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Art review: Karen Sargsyan at Ambach & Rice

December 15, 2011 |  2:40 pm

Karen Sargsyan, installation view, "Prisoners of Conscience"
Karen Sargsyan cuts and pastes paper with aplomb, virtuosity and humor. In the old days, that was the province of collage. Cubists, Dadaists and Surrealists employed collage to tear the veneer of normalcy off everyday perceptions. Times have changed, but Sargsyan does something similar in the digital phase of the Information Age.

Crafting three-dimensional figures that make Dr. Frankenstein’s monster seem quaint, even cuddly, the Armenia-born, Amsterdam-based artist draws visitors into a world where everything is fake and all the more frightening for it. The madness of modern life takes pointed shape in “Prisoners of Conscience,” Sargsyan’s first solo show in Los Angeles.

At Ambach & Rice, the larger of two galleries is jam-packed with small-, mid- and life-size figures, all made from paper. One strikes the pose of a haughty butler, his serving tray spilling tuxedo-clad elves. Another recalls the Wicked Witch of the East, her legs protruding from the gallery wall as if she just crashed through it.

Most of Sargsyan’s figures resemble samurai, as they appear in the battle scenes of ballet-inspired movies. Their postures and expressions are so exaggerated they seem to belong to an ersatz kabuki troupe or in the showroom of an origami master whose specialty is death throes. Low-budget Transformers also come to mind, as do homemade marionettes and disposable Halloween costumes.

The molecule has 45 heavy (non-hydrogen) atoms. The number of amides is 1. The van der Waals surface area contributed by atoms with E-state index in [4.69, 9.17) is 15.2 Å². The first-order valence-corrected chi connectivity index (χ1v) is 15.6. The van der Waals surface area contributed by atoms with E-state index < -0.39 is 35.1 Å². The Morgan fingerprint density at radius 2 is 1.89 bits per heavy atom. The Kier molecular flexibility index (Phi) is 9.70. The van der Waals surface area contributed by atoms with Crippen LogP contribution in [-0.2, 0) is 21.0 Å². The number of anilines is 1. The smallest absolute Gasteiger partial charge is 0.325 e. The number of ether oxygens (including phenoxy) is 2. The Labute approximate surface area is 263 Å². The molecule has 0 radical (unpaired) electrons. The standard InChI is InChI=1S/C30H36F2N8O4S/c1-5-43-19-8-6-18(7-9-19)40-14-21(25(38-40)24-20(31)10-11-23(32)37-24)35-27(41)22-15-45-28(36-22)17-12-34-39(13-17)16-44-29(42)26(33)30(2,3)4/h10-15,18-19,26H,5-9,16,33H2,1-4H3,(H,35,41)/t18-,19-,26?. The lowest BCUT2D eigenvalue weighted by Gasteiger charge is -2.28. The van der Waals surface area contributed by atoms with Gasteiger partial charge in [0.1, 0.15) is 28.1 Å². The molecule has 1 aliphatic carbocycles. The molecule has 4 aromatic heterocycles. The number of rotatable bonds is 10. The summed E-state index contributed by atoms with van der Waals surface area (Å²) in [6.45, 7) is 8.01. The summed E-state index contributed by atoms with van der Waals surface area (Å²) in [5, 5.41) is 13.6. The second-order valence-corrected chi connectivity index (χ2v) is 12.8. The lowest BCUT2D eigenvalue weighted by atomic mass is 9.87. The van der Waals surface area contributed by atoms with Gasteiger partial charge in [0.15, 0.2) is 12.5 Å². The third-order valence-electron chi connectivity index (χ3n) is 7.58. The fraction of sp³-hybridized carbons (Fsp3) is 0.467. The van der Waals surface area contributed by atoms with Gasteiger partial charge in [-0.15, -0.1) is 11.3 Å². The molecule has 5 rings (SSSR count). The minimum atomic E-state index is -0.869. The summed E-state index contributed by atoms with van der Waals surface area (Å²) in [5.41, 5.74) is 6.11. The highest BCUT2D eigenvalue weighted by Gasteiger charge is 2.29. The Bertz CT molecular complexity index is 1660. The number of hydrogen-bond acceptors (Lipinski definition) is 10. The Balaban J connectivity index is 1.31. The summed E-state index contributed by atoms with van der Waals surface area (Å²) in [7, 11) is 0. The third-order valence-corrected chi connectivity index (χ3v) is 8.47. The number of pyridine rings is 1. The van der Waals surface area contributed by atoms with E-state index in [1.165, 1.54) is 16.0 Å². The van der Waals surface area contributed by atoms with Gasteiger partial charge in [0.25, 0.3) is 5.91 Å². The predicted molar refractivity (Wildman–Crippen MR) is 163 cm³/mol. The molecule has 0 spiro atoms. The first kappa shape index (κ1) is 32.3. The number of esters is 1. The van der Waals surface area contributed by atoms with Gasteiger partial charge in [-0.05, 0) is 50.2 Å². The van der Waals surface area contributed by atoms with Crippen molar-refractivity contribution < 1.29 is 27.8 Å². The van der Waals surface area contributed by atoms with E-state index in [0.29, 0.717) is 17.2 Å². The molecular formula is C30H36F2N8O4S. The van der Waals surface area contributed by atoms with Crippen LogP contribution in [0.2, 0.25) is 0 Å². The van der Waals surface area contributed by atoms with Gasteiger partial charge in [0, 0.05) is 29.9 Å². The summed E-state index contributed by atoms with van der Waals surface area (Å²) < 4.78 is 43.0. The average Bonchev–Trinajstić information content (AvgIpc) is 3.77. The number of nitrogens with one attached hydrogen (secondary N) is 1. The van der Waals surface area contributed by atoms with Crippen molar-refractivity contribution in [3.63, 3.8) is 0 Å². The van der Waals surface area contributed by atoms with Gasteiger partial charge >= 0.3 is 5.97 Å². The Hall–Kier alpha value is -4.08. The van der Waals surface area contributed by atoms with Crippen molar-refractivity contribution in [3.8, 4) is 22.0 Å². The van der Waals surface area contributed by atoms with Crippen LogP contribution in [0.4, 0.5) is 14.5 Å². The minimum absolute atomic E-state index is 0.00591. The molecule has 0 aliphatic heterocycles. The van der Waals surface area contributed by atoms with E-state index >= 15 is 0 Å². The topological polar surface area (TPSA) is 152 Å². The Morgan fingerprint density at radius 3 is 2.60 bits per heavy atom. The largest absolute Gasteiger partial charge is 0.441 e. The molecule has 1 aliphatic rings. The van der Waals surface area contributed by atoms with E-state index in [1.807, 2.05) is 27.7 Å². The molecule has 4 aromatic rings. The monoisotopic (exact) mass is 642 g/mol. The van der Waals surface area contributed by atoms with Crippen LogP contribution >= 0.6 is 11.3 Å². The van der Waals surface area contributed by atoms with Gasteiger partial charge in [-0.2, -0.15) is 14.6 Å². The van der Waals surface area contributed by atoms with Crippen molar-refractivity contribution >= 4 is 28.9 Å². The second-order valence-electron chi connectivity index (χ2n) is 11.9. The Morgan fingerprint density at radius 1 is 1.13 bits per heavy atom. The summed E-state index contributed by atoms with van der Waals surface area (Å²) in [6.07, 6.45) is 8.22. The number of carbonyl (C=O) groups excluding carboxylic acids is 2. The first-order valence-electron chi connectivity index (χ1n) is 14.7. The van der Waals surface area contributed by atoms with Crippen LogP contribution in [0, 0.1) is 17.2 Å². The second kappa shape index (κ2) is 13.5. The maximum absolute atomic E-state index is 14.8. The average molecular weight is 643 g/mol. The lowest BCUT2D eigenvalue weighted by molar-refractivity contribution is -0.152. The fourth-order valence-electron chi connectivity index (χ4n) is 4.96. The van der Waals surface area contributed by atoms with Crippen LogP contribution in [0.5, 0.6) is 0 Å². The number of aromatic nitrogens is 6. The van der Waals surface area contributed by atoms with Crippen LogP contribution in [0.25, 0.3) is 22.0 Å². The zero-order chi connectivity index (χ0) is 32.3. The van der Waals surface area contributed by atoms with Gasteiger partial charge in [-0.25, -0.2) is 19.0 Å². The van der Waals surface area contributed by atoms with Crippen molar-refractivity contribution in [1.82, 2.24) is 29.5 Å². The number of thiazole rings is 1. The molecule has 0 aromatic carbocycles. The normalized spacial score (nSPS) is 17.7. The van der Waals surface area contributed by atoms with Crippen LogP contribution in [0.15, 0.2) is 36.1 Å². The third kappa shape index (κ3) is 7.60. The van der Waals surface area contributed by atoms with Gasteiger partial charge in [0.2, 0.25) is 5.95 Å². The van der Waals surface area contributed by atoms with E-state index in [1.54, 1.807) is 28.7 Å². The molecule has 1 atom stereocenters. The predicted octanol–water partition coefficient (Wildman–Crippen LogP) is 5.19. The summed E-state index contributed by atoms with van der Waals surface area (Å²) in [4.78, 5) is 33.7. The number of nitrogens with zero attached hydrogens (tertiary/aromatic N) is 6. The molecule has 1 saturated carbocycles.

In the center of the smaller gallery stands a single sculpture of a stylized acrobat catapulting over a prancing animal. On the wall, a small monitor plays “Putin: Stupidity or Mistake,” a nine-minute video of a conversation between former Russian Parliament member Konstantin Borovoy and political dissident Valeriya Novodvorskaya.

At first, Sargsyan’s video seems to come from left field. But it’s no more absurd an inclusion than any other of the freewheeling associations that swirl around his wild works, which form a perversely apt style: viciously silly Realism.

-- David Pagel

Ambach & Rice, 6148 Wilshire Blvd., (323) 965-5500, through Dec. 28, Closed Sundays and Mondays.

Image: Karen Sargsyan, installation view, "Prisoners of Conscience." Credit: From Ambach & Rice